Since You Asked

Laffer curves and the logic of the 50p rate

“What do you make of the idea of a 50p tax rate on top earners, then?”

“What do you mean, ‘the idea’? It’s here. It’s happening. Look around you! It’s the reality we have to deal with, not the idea.”

“Come on, Charlie. It’s not as if you have to deal with the “reality” of the 50p rate, is it? Not on your salary.”

“It’s not about salary, mate. It’s about entrepreneurialism. The 50p tax rate discourages entrepreneurial spirits.”

“Not if your entrepreneurial spirit doesn’t pull in 150 grand a year, it doesn’t. And there’s no chance of that.”

“Not any more, there isn’t. But that’s because my entrepreneurial spirit has been deflated by the 50p rate. I was planning to become a millionaire this year, but I decided it wasn’t worth my while. It’s exactly this kind of thing that those 20 economists were worried about when they wrote to the FT this week. The 50p rate should be scrapped. It’s damaging the country.”

“I suppose that’s possible. I don’t doubt your story for a second, but I wonder how many people are in the same boat. And the government needs money – if not from the richest, then from somebody less able to pay.”

“Does the 50p rate make money?”

“I’ve looked it up. The Treasury reckons the 50p rate will earn £2.7bn a year in revenue, which is something like £40-£50 a person per year.”

“That doesn’t sound a lot.”

“Fifty pounds is better than a poke in the eye. If the Treasury doesn’t raise it from the rich it will have to raise it from somebody else. But the estimate is very uncertain because of what the Treasury calls a ‘behavioural response’.”

“What’s that?”

“Could be pure fraud: tax evasion. Or people like you, deciding to remain lowly wage slaves because of the disincentive effect of the 50p rate. Or people using legitimate accounting dodges, delaying collection of dividends, relocating to Dubai, that kind of thing.”

“How big is the behavioural response?”

“We don’t know yet, some of it we’ll probably never know. But I saw some numbers suggesting that the behavioural response would wipe out two-thirds of revenue. The 50p rate would have raised £7.8bn if not for the behavioural response.”

“But people keep saying that the Institute for Fiscal Studies reckons the 50p rate could actually lose money.”

“The IFS said it might lose money, not that it would.”

“But what about the Laughter curve?”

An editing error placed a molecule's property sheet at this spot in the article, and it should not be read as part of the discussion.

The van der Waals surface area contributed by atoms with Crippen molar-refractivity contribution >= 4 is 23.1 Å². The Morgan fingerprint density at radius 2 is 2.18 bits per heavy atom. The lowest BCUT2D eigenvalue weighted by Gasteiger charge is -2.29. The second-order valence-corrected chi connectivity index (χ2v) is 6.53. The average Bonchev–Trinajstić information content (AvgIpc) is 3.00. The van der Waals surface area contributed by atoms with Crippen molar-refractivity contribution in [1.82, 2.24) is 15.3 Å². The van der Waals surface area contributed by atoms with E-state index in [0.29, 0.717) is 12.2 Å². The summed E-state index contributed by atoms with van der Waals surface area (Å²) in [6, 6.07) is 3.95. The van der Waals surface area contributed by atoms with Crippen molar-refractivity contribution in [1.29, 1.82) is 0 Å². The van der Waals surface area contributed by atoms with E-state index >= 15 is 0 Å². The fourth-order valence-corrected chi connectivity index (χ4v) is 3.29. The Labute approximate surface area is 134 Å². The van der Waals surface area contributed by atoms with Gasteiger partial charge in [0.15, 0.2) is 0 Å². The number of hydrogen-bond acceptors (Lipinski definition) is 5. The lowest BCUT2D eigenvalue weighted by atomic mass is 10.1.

“The Laffer curve?”

“Same thing.”

“Interesting you should ask. The idea behind the Laffer curve is that if the tax rate is zero then revenue is zero and if the tax rate is 100 per cent then revenue is also zero, and if the tax rate is somewhere in the middle then revenue is positive.”

“Doesn’t sound that profound.”

“It’s not that profound. Logically, there are tax rates so high that cutting them actually raises revenue.”

“Such as the 50p rate.”

“Well, maybe. In some circles the Laffer curve is now simply a claim that whatever the tax rate is, if you cut it then you’ll raise revenue. Which is daft.”

“Well, maybe – but 50 per cent is a pretty high tax rate in my book. And there’s national insurance and VAT on top. The real tax rate on the top earners is probably over 60 per cent.”

“Yes – which as far as anyone can tell is pretty close to the top of the Laffer curve. In other words, it’s close to being the optimum for raising revenue. Not that we really know for sure.”

“Optimum? What are you talking about?”

“Calm down – I just mean that the 50p rate, that is about a 60 per cent marginal tax rate on the top earners, is probably close to the rate that raises the maximum amount for the Treasury. It doesn’t mean it’s a good rate. It means that after you account for all the fraud, the discouraged entrepreneurs, the tax exiles and the money paid to accountants, the Treasury is still keeping a pound or so out of every three pounds it tried to collect with the 50p rate.”

“That doesn’t seem ideal.”

“It doesn’t. Now there are some people who don’t care if the Treasury raises nothing at all, as long as the rich are inconvenienced. And others will look at that and say it’s a lot of fuss for not a lot of revenue and so it’s probably not worth the risk of discouraging entrepreneurs. That’s true even though that risk is probably not very big, yourself excepted of course.”

“Are there really people who think that?”

“Right now? No, nobody. At the moment most of us are happy if the rich get it in the trousers. I’d wait a couple of years to become a millionaire, if I were you.”

Also published at ft.com.